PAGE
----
A few months ago elocal brought you the little-known story of Port Waikato's 1891 earthquake. Now a local woman has done a bit of moving and shaking of her own with her history of the sleepy seaside town.
Actually it's the author herself, Glennis Paton, who's been shaken up the most. The success of her newly published book, The Way We Were - Port Waikato, has taken her completely by surprise, with the initial print run quickly sold out and most of the ensuing reprint already pre-ordered.
“It's simply blown me away,” she says. “It's just a little project I did for myself.”
Wearing her entrepreneurial hat, Glennis perceived a gap in the market and set about filling it, although finding fame and fortune from it was the last thing on her mind. As a teacher at Onewhero Area School she had found it frustrating that there was no easily accessible information for her students to find out about their own district, and when she retired she determined to remedy that lack.
Tucked away from the main drag amidst the sea and the hills, the Port has a fascination for many who come and never leave. Glennis and her husband Chris were drawn there 46 years ago.
“We wanted to escape from the Auckland rat race. And Chris loved the idea of the hunting and fishing. We ran a motel for a few years and brought up our three children here.
“We're still here. We absolutely love it, it's a great place with a wonderful community.”
Renowned until relatively recently as a hippie hideaway, in days gone by Port Waikato played an important part in the development of Franklin. Already well settled by Maori, the Waikato river was an important trade and travel route and its mouth a source of food. The area became of interest to early European visitors for trading in high quality flax, said to be unrivalled in fibre length and strength, and often exchanged with the local population for guns.
During the land wars of the mid-19th century military barracks were established, with a naval dockyard, and in peace time ships were constant visitors to the port, trading or bringing visitors. Some of those visitors came to the Port Waikato School Camp, established in 1928 as a health camp for underprivileged children. Now no longer a health camp, but still used for school camps, corporate gatherings and local functions, it was an appropriately historic place for Glennis to hold her book launch in October, attended by over 100 guests including Waikato District mayor Allan Sanson.
Glennis received assistance from the Waikato District Council's Heritage Project Fund. A condition of the funding was that copies of the book be donated to local schools and libraries, which has now been achieved.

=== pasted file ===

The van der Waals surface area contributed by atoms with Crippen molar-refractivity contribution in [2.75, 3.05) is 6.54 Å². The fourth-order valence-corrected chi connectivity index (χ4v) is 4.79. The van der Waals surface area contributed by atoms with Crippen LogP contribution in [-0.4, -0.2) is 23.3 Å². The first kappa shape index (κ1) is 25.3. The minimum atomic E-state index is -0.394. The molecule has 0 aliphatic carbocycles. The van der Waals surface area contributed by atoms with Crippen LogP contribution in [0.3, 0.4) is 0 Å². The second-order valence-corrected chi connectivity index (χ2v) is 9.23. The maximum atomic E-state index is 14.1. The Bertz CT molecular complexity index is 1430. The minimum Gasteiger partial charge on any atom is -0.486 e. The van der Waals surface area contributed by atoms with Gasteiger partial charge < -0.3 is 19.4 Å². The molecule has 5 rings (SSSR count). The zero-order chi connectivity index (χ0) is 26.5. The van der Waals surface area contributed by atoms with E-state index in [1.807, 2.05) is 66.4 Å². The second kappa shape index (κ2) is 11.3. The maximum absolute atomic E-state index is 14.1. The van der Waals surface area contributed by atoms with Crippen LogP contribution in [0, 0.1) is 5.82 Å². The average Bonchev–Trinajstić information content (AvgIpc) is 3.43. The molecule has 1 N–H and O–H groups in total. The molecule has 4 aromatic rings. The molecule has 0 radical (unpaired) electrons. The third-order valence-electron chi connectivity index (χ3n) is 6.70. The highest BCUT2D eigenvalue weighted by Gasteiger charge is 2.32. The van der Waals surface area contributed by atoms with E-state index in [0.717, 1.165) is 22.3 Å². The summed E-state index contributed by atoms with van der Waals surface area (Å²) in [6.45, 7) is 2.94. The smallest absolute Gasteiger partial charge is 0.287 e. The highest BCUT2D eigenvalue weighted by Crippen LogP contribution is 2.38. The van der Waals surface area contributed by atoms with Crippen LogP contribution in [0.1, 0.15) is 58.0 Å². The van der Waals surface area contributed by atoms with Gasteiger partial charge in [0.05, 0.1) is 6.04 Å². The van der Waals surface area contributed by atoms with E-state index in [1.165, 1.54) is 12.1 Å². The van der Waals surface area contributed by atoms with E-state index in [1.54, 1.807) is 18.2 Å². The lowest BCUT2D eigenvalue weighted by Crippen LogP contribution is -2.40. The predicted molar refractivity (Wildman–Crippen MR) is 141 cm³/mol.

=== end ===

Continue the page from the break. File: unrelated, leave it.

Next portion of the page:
The product of over five years of research, the book covers the area's history from the early 19th century, its important naval history, its fleet of river boats, changes in population, the coming of the road and development of vital local organisations including the fire brigade and surf club. A chapter on 'Land and Sea' covers changes wrought by erosion and land use along with whale strandings and other environmental happenings. There's information on local schools, including the mission station and school established by the Rev Robert Maunsell in 1839 and visited two years later by Lady Jane Franklin, who gave her name to the district.
The story of Port Waikato is the story of its identities, some of whom Glennis was able to talk to for her research. This is history with a human face.
“They had some intriguing tales to tell,” she says, “from the person whose father helped build the road to Limestone Downs, living in a tent which they had to keep moving, to the tale of the mysterious human bones unearthed on farmland after a slip.”
Glennis says she's “been fiddling with writing all my life”. She has edited the local monthly newspaper, The Port Report, for the last eight years, and much of the material for The Way We Were has come from her newspaper columns of the same name. An accomplished artist as well as a writer, Glennis has written and illustrated two children's books, but the latest undertaking has proved a far bigger deal with which she's still coming to terms.
“I decided to self publish - I did the formatting myself and got it printed in Pukekohe. But this whole thing has grown well beyond anything I imagined. It's attracted interest from people far beyond Port Waikato, and even from a large Auckland book publisher.
“I certainly didn't expect that!”
Glennis' 'little project' has taken a great deal of time and hard work, but it's inspired her to consider writing another – somewhat to Chris' consternation.
“It got out of hand but in the nicest possible way. It's been fun and exciting, and I'm so grateful to everyone who's helped and encouraged me.”
To order a copy of The Way We Were – Port Waikato contact the author by email: firstname.lastname@example.org or phone 09 232 9532.